#18 cities
Thomas Silberhorn

Message from State Secretary Thomas Silberhorn

Dear Readers,

Today, over half the global population already lives in cities – in 2050 more than two thirds of us will be urban dwellers. Cities are the dynamic growth centres of our time, where the opportunities and challenges of sustainable development meet and are concentrated. They are places of change with enormous powers of innovation. The German government views sustainable urban development as an important area of concern within its development policy.

It is becoming more and more difficult to offer a decent living environment in our cities. The challenges are many: providing decent housing, water, sanitation and energy for all the residents of a city is a tall order that often cannot be fulfilled. Many times, cities fall short where access to education, good income opportunities and safe working conditions are concerned. At the same time, the impacts of regional and global crises are felt all the more in cities. Not only are they the biggest producers of the greenhouse gases that harm the climate, cities are also particularly hard hit by the impacts of climate change. In 2015, there were more than 60 million displaced people worldwide, two thirds of whom had found shelter in cities.

With the adoption of the 2030 Agenda for Sustainable Development in September 2015, the global community has set itself ambitious targets. The only way to achieve the 17 development goals defined under the Agenda – and also the Paris climate goals – is through concerted efforts, working together with cities and municipalities. That is why Habitat III, the third UN global conference on housing and sustainable urban development, which will take place in Quito, Ecuador, in October 2016, is of the highest importance. The conference will decide on the New Urban Agenda, a programme for the next 20 years which will play an important role in shaping the implementation of the 2030 Agenda in and with the world’s cities.

Cities have a key role to play in efforts to achieve global climate, development and sustainability goals.

As a member of the body preparing the agenda for the Habitat III conference, we are lobbying for a New Urban Agenda that will assist in finding local solutions for the global challenges ahead of us. The German government has defined three core tasks as being of key importance in order to find sustainable ways to deal with the huge global trend towards urbanisation:

- recognising and empowering cities as development actors,
- creating liveable cities, and
- realising integrated urban development.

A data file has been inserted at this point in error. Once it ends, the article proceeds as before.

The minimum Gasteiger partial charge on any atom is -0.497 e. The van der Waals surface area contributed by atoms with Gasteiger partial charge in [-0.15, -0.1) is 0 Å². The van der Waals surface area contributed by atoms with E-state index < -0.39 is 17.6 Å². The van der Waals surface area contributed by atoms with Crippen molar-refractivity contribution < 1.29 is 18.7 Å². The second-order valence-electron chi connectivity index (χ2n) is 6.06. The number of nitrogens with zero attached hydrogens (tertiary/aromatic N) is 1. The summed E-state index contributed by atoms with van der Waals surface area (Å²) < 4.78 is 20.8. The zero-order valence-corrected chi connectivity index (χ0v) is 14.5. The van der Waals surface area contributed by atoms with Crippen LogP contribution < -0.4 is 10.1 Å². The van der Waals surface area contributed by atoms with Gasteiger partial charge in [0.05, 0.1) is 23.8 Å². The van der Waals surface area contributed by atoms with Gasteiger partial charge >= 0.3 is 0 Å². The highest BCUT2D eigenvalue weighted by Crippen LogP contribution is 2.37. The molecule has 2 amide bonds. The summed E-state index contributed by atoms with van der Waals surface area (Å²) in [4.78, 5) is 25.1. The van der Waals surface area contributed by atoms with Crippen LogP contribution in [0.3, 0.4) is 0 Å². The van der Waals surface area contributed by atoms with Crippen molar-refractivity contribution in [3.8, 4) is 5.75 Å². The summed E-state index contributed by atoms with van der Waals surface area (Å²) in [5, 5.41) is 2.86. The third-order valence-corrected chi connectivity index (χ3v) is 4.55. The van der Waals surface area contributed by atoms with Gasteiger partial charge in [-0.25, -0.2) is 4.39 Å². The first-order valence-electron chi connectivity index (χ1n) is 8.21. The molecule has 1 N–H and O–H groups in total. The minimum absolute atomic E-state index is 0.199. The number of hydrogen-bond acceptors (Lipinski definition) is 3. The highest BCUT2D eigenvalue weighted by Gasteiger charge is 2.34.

Cities have a key role to play in efforts to achieve global climate, development and sustainability goals. In order to find positive ways of meeting the global challenges ahead, we will need to empower cities. This will mean, among other things, that towns and municipalities must be given greater powers to make their own decisions, that they must be able to collect taxes and levies and then decide how to spend these revenues. They should involve their inhabitants in these decisions, so that people are able to have a say in shaping their own living environment. In Germany this often happens, for example, when there are decisions to be made about local public transport, waste management or energy supply.

A key concern of German development cooperation is that people, in particular marginalised groups within the population, should have better prospects for the future and that they are able to enjoy decent working, housing and living conditions. Liveable cities offer equitable access to basic services and housing, to public spaces and to opportunities for cultural, economic, social and political participation. They create the enabling environment for a flourishing economy with employment and income opportunities for all sections of the population. Reducing social disparities and inequalities strengthens social cohesion and has a positive impact on the way in which people live together in cities. Liveable cities are furthermore characterised by their sustainable use of water, food and energy resources and by urban development that seeks to reduce any negative impacts for the environment and the climate.

Intelligent participation formats, integrated planning and cross-sectoral solutions are an absolute must for cities that are fit for the future. Necessary prerequisites for success in this regard are the involvement of decision-makers and stakeholders from various levels and areas of government, and of business leaders, academics and civil society. Also necessary is cooperation across administrative boundaries.

The question of how we can carry out these tasks is a matter that we will be discussing in depth in the run-up to the conference in Quito. Of particular importance here is the German Habitat Forum in Berlin in June, which is being jointly organised by the BMZ and the Berlin Senate. It will provide a forum for practitioners and experts from all over the world to discuss the key challenges and possible solutions in the context of sustainable urban development. The outcomes of this exchange will be distilled into a document that will be published as the Berlin recommendations.

Habitat III and the New Urban Agenda constitute an important step towards a sustainable design for our common future. This edition of Digital Development Debates can tell you more about the challenges and possible solutions in the context of urban development in the 21st century. I would be very pleased if you, too, were to become actively involved in promoting sustainable development in your own home town.

Best wishes,

Thomas Silberhorn

Photo: “Taking a shot” by Peter Kirkeskov Rasmussen
2014 - licenced under Creative Commons Attribution (2.0)

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